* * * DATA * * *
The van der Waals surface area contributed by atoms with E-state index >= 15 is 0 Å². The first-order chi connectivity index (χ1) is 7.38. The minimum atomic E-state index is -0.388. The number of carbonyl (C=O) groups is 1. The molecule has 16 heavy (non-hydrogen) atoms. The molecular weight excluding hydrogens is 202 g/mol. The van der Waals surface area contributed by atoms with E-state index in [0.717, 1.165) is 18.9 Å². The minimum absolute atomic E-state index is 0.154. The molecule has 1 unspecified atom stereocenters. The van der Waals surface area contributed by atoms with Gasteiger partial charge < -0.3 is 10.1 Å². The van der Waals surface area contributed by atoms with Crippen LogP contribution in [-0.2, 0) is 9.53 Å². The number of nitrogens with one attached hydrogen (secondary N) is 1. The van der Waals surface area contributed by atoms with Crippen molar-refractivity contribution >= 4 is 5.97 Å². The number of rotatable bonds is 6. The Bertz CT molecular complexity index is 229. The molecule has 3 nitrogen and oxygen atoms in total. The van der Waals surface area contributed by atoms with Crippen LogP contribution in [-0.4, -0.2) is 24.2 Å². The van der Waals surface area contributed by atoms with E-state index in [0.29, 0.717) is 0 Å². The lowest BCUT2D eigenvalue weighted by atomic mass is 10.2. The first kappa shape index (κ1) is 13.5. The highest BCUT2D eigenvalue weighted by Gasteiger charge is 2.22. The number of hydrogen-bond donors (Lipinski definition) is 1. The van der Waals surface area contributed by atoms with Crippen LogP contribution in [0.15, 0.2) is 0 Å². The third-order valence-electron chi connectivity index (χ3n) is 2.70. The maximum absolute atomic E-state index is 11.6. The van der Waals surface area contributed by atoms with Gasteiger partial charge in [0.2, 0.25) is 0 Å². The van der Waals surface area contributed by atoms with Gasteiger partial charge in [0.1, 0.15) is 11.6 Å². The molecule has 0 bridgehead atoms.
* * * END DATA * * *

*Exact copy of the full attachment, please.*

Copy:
The van der Waals surface area contributed by atoms with E-state index >= 15 is 0 Å². The first-order chi connectivity index (χ1) is 7.38. The minimum atomic E-state index is -0.388. The number of carbonyl (C=O) groups is 1. The molecule has 16 heavy (non-hydrogen) atoms. The molecular weight excluding hydrogens is 202 g/mol. The van der Waals surface area contributed by atoms with E-state index in [0.717, 1.165) is 18.9 Å². The minimum absolute atomic E-state index is 0.154. The molecule has 1 unspecified atom stereocenters. The van der Waals surface area contributed by atoms with Gasteiger partial charge < -0.3 is 10.1 Å². The van der Waals surface area contributed by atoms with Crippen LogP contribution in [-0.2, 0) is 9.53 Å². The number of nitrogens with one attached hydrogen (secondary N) is 1. The van der Waals surface area contributed by atoms with Crippen molar-refractivity contribution >= 4 is 5.97 Å². The number of rotatable bonds is 6. The Bertz CT molecular complexity index is 229. The molecule has 3 nitrogen and oxygen atoms in total. The van der Waals surface area contributed by atoms with Crippen LogP contribution in [-0.4, -0.2) is 24.2 Å². The van der Waals surface area contributed by atoms with E-state index in [0.29, 0.717) is 0 Å². The lowest BCUT2D eigenvalue weighted by atomic mass is 10.2. The first kappa shape index (κ1) is 13.5. The highest BCUT2D eigenvalue weighted by Gasteiger charge is 2.22. The number of hydrogen-bond donors (Lipinski definition) is 1. The van der Waals surface area contributed by atoms with Crippen LogP contribution in [0.15, 0.2) is 0 Å². The third-order valence-electron chi connectivity index (χ3n) is 2.70. The maximum absolute atomic E-state index is 11.6. The van der Waals surface area contributed by atoms with Gasteiger partial charge in [0.2, 0.25) is 0 Å². The van der Waals surface area contributed by atoms with Gasteiger partial charge in [0.1, 0.15) is 11.6 Å². The molecule has 0 bridgehead atoms.